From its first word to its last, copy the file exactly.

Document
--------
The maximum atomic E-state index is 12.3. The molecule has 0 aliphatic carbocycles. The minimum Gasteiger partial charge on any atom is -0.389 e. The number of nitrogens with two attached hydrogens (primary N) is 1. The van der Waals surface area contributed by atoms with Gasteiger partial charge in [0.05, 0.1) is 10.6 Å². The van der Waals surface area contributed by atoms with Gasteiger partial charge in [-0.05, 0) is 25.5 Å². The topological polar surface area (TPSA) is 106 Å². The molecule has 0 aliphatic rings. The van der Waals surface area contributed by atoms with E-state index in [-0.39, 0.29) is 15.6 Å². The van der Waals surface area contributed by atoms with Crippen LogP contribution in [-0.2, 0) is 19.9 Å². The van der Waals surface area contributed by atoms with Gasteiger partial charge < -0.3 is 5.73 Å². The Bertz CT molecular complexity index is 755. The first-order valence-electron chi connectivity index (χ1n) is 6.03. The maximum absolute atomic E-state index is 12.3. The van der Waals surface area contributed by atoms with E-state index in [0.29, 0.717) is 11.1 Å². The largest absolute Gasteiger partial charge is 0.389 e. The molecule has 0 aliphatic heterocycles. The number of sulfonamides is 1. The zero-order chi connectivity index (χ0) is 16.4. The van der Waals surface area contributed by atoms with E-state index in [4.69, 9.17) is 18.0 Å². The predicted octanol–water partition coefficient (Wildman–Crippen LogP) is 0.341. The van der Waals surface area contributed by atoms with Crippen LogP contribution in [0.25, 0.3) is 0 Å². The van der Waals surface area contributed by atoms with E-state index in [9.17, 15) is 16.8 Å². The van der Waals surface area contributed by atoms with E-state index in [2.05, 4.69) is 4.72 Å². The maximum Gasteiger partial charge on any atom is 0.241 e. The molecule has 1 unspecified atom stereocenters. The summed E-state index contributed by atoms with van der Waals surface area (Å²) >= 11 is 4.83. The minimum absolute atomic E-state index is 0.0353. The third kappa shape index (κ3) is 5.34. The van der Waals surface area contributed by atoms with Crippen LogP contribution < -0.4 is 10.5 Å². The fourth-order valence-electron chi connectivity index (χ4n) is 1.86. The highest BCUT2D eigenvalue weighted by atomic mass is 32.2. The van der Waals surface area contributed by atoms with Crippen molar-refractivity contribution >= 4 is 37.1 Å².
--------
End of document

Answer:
The maximum atomic E-state index is 12.3. The molecule has 0 aliphatic carbocycles. The minimum Gasteiger partial charge on any atom is -0.389 e. The number of nitrogens with two attached hydrogens (primary N) is 1. The van der Waals surface area contributed by atoms with Gasteiger partial charge in [0.05, 0.1) is 10.6 Å². The van der Waals surface area contributed by atoms with Gasteiger partial charge in [-0.05, 0) is 25.5 Å². The topological polar surface area (TPSA) is 106 Å². The molecule has 0 aliphatic rings. The van der Waals surface area contributed by atoms with E-state index in [-0.39, 0.29) is 15.6 Å². The van der Waals surface area contributed by atoms with Crippen LogP contribution in [-0.2, 0) is 19.9 Å². The van der Waals surface area contributed by atoms with Gasteiger partial charge < -0.3 is 5.73 Å². The Bertz CT molecular complexity index is 755. The first-order valence-electron chi connectivity index (χ1n) is 6.03. The maximum absolute atomic E-state index is 12.3. The van der Waals surface area contributed by atoms with E-state index in [0.29, 0.717) is 11.1 Å². The largest absolute Gasteiger partial charge is 0.389 e. The molecule has 0 aliphatic heterocycles. The number of sulfonamides is 1. The zero-order chi connectivity index (χ0) is 16.4. The van der Waals surface area contributed by atoms with E-state index in [4.69, 9.17) is 18.0 Å². The predicted octanol–water partition coefficient (Wildman–Crippen LogP) is 0.341. The van der Waals surface area contributed by atoms with Crippen LogP contribution in [0.25, 0.3) is 0 Å². The van der Waals surface area contributed by atoms with E-state index in [9.17, 15) is 16.8 Å². The van der Waals surface area contributed by atoms with E-state index in [2.05, 4.69) is 4.72 Å². The maximum Gasteiger partial charge on any atom is 0.241 e. The molecule has 1 unspecified atom stereocenters. The summed E-state index contributed by atoms with van der Waals surface area (Å²) >= 11 is 4.83. The minimum absolute atomic E-state index is 0.0353. The third kappa shape index (κ3) is 5.34. The van der Waals surface area contributed by atoms with Crippen LogP contribution < -0.4 is 10.5 Å². The fourth-order valence-electron chi connectivity index (χ4n) is 1.86. The highest BCUT2D eigenvalue weighted by atomic mass is 32.2. The van der Waals surface area contributed by atoms with Crippen molar-refractivity contribution >= 4 is 37.1 Å².